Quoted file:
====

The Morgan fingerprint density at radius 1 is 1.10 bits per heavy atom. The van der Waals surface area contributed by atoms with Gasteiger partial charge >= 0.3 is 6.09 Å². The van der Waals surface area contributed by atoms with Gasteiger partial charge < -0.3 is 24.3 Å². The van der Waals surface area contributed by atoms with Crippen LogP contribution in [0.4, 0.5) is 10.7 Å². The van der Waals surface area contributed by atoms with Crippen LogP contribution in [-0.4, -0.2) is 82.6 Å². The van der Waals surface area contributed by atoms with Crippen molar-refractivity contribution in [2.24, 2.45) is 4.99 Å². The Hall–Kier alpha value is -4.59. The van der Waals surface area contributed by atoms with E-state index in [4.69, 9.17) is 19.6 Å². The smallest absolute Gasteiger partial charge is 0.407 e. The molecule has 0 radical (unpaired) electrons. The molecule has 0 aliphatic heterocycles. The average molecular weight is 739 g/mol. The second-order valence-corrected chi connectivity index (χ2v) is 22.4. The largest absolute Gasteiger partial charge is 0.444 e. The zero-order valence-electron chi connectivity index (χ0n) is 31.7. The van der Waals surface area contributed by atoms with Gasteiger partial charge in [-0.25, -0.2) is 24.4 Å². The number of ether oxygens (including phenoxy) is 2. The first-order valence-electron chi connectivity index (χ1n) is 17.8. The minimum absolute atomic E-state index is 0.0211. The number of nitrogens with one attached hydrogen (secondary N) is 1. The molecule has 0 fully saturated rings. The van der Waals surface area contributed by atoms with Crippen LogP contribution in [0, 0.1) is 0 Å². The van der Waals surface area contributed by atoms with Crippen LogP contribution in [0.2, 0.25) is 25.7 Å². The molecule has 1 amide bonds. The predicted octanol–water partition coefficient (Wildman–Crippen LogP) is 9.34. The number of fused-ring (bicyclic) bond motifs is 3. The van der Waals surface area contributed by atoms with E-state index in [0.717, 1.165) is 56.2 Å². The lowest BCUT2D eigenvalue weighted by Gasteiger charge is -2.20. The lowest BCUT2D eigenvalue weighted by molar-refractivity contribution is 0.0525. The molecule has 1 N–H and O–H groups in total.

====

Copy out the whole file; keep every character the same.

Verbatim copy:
The Morgan fingerprint density at radius 1 is 1.10 bits per heavy atom. The van der Waals surface area contributed by atoms with Gasteiger partial charge >= 0.3 is 6.09 Å². The van der Waals surface area contributed by atoms with Gasteiger partial charge < -0.3 is 24.3 Å². The van der Waals surface area contributed by atoms with Crippen LogP contribution in [0.4, 0.5) is 10.7 Å². The van der Waals surface area contributed by atoms with Crippen LogP contribution in [-0.4, -0.2) is 82.6 Å². The van der Waals surface area contributed by atoms with Crippen molar-refractivity contribution in [2.24, 2.45) is 4.99 Å². The Hall–Kier alpha value is -4.59. The van der Waals surface area contributed by atoms with E-state index in [4.69, 9.17) is 19.6 Å². The smallest absolute Gasteiger partial charge is 0.407 e. The molecule has 0 radical (unpaired) electrons. The molecule has 0 aliphatic heterocycles. The average molecular weight is 739 g/mol. The second-order valence-corrected chi connectivity index (χ2v) is 22.4. The largest absolute Gasteiger partial charge is 0.444 e. The zero-order valence-electron chi connectivity index (χ0n) is 31.7. The van der Waals surface area contributed by atoms with Gasteiger partial charge in [-0.25, -0.2) is 24.4 Å². The number of ether oxygens (including phenoxy) is 2. The first-order valence-electron chi connectivity index (χ1n) is 17.8. The minimum absolute atomic E-state index is 0.0211. The number of nitrogens with one attached hydrogen (secondary N) is 1. The molecule has 0 fully saturated rings. The van der Waals surface area contributed by atoms with Crippen LogP contribution in [0, 0.1) is 0 Å². The van der Waals surface area contributed by atoms with Crippen LogP contribution in [0.2, 0.25) is 25.7 Å². The molecule has 1 amide bonds. The predicted octanol–water partition coefficient (Wildman–Crippen LogP) is 9.34. The number of fused-ring (bicyclic) bond motifs is 3. The van der Waals surface area contributed by atoms with E-state index in [0.717, 1.165) is 56.2 Å². The lowest BCUT2D eigenvalue weighted by Gasteiger charge is -2.20. The lowest BCUT2D eigenvalue weighted by molar-refractivity contribution is 0.0525. The molecule has 1 N–H and O–H groups in total.